Oregon Department of Fish and Wildlife v. Klamath Indian Tribe

PETITIONER: Oregon Department of Fish and Wildlife
RESPONDENT: Klamath Indian Tribe
LOCATION: New Mexico State Police Headquarters

DOCKET NO.: 83-2148
DECIDED BY: Burger Court (1981-1986)
LOWER COURT: United States Court of Appeals for the Ninth Circuit

CITATION: 473 US 753 (1985)
ARGUED: Feb 27, 1985
DECIDED: Jul 02, 1985

David Frohnmayer - on behalf of the petitioners -- rebuttal
David B. Frohnmayer - on behalf of the petitioners
Don Brantley Miller - on behalf of the respondent

Facts of the case


Media for Oregon Department of Fish and Wildlife v. Klamath Indian Tribe

Audio Transcription for Oral Argument - February 27, 1985 in Oregon Department of Fish and Wildlife v. Klamath Indian Tribe

Warren E. Burger:

We will hear arguments next this morning in Oregon Department of Fish and Wildlife against the Klamath Indian Tribe.

Mr. Attorney General, I think you may proceed when you are ready.

David Frohnmayer:

Mr. Chief Justice, and may it please the Court, the statement of Oregon appears before this Court on a writ of certiorari to the United States Court of Appeals for the Ninth Circuit.

This case presents an opportunity to avoid an unwarranted conflict between important principles of Indian treaty law and the fundamental sovereign powers of states over public lands and their regulatory dominion.

That conflict would threaten important environmental and wildlife management policies of state and federal government.

The question is posed by the unambiguous language of a Congressionally ratified agreement.

That agreeded ceded reservation lands, and as all parties agree, diminished the physical size of the Klamath Indian Reservation.

In these circumstances, can tribal members nonetheless hunt and fish on the ceded land without observing state regulation which applies to all other Oregon citizens on that public land?

Language, authority, and logic, we believe, require a negative answer to this question.

The Ninth Circuit decision below ignores the act of Indian reservation diminishment, and the decision below also ignores the explicit treaty language which limits the right in question to the reservation itself.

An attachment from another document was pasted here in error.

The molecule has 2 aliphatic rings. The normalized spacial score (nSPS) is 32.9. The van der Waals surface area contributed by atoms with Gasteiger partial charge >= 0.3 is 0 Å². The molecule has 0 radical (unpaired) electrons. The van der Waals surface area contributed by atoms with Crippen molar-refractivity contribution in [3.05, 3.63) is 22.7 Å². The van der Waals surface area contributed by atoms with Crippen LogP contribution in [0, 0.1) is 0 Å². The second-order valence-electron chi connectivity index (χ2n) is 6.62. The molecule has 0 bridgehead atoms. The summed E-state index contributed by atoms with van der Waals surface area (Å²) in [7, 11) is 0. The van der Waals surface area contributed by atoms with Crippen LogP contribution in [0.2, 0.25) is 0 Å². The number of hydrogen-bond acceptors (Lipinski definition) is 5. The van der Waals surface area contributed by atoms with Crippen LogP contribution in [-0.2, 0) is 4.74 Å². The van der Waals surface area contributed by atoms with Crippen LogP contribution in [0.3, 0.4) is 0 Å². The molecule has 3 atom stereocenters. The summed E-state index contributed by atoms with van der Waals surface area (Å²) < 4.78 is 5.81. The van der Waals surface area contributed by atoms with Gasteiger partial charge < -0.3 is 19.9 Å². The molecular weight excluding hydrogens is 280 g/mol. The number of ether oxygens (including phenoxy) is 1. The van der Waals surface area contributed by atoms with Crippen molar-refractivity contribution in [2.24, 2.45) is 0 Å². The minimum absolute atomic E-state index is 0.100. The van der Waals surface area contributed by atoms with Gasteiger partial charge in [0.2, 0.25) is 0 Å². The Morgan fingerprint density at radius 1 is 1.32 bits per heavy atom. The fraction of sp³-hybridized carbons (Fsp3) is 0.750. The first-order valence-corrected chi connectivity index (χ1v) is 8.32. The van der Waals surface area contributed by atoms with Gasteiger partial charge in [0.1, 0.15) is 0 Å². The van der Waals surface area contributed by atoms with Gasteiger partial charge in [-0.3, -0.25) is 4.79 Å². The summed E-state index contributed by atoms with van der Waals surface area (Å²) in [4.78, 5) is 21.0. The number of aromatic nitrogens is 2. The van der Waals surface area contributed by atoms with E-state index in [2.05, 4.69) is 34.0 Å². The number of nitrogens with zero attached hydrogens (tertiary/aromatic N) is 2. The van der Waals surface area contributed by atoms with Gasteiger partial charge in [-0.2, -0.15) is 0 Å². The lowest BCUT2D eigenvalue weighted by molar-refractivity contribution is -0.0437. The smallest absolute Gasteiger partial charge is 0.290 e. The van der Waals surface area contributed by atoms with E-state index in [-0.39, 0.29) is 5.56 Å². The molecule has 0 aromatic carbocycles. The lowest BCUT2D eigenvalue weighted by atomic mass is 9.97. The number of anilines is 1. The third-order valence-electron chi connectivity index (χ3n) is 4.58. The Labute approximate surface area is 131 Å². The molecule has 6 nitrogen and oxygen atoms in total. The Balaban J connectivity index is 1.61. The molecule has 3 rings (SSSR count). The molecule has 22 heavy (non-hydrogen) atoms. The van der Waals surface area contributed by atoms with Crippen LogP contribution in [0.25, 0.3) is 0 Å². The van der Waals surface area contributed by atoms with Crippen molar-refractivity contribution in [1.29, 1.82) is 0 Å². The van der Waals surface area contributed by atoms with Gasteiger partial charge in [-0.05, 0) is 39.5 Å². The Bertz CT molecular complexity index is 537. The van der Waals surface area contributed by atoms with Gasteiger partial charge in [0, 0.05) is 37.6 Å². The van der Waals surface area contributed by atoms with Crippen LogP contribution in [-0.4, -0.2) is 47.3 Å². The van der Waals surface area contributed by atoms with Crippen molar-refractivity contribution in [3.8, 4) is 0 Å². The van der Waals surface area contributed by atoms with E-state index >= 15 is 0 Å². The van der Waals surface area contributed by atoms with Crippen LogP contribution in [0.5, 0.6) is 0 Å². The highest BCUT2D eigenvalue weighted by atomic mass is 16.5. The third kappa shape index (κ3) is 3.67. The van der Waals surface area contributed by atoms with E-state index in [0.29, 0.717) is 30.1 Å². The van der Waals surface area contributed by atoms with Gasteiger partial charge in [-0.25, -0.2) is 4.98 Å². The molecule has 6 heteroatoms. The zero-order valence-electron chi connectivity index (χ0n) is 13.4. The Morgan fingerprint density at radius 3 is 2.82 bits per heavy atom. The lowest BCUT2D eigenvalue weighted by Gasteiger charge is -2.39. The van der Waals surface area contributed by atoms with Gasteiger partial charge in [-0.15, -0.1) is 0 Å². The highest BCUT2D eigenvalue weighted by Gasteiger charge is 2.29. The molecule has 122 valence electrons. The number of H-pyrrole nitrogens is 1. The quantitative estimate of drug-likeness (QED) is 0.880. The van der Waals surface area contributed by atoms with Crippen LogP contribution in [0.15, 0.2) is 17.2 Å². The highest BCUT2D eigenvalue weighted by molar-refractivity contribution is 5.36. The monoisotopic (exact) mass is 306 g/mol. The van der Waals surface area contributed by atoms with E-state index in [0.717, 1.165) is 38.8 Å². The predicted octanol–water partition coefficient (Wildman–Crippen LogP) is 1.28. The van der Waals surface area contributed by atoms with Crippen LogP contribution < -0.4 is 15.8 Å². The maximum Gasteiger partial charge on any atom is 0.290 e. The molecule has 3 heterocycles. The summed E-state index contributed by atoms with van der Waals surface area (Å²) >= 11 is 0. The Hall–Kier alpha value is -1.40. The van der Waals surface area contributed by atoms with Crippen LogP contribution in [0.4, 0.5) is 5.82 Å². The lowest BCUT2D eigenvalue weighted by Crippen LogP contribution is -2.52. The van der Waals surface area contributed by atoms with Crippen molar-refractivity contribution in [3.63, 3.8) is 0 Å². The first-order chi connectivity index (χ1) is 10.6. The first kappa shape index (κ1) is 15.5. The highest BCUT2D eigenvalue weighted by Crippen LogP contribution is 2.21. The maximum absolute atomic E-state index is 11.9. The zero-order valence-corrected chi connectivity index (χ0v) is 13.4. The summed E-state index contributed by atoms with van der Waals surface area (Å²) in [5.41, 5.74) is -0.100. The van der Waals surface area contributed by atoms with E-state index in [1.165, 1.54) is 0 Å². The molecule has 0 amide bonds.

We will argue today for a general rule consistent with the decisions of this Court.

That rule would provide that where the reservation boundaries are diminished, and where treaty rights are defined by the reservation area, those rights may only be exercised in the reduced area unless Congress specifies its intention to preserve them.

But on the contrary, if treaty hunting and fishing or other rights are not limited by the reservation boundaries, they remain unaffected by the diminishment unless the Congress clearly modifies and expresses its intent to reduce them.

Sandra Day O'Connor:

Mr. Frohnmayer, do you agree that tribal hunting and fishing rights can exist outside of reservation lands?

David Frohnmayer:

Yes, very clearly.

Yes, very clearly they can.

Sandra Day O'Connor:

Well, is it possible that the 1864 treaty can be read to preserve the tribe's hunting and fishing rights in land that was at that time included in the reservation?

David Frohnmayer:

I'm sorry.

I'm not sure that I follow the second part of your question, Justice O'Connor.

Sandra Day O'Connor:

Well, can you read that 1864 treaty as creating hunting and fishing rights in whatever land was in the reservation at that time but not that it is forever bound to that land.

It could exist separate and apart from it.

David Frohnmayer:

I don't think so, and this anticipates an argument I would make in a moment, but I will reach it now, and that is that the language of the treaty is very careful to express that the hunting and fishing... or that the fishing rights are "within its limits", and then when it goes on in the same sentence to confer the gathering rights given to the tribe, those are also expressed as within the limits.

So, two different phrases within the same session which creates the rights also explicitly limit those rights to the boundaries of the reservation.

And if one looks to the purpose--

Sandra Day O'Connor:

Do you think the better reading of the treaty language then is to tie it irrevocably to the boundaries of the reservation?

David Frohnmayer:

--Yes, because it is a reservation... it is the creation of on reservation rights.

Now, when Congress at this time wanted to create rights which existed off an Indian reservation, it knew how to do so.

This Court in the classic case of Winans is a perfect example where fishing at the usual and accustomed places identifies geographic locations which may be removed from the meets and bounds of a specific reservation.

So, a treaty may create off-reservation rights, but these rights in the specific grant by Congress are unequivocally within the limits of the reservation, and that is part of what we think are the undisputed facts here, and let me touch them briefly.

In the 1864 treaty, the tribe ceded $20 million... or 20 million acres of aboriginal lands and received a reservation of some $1.9 million.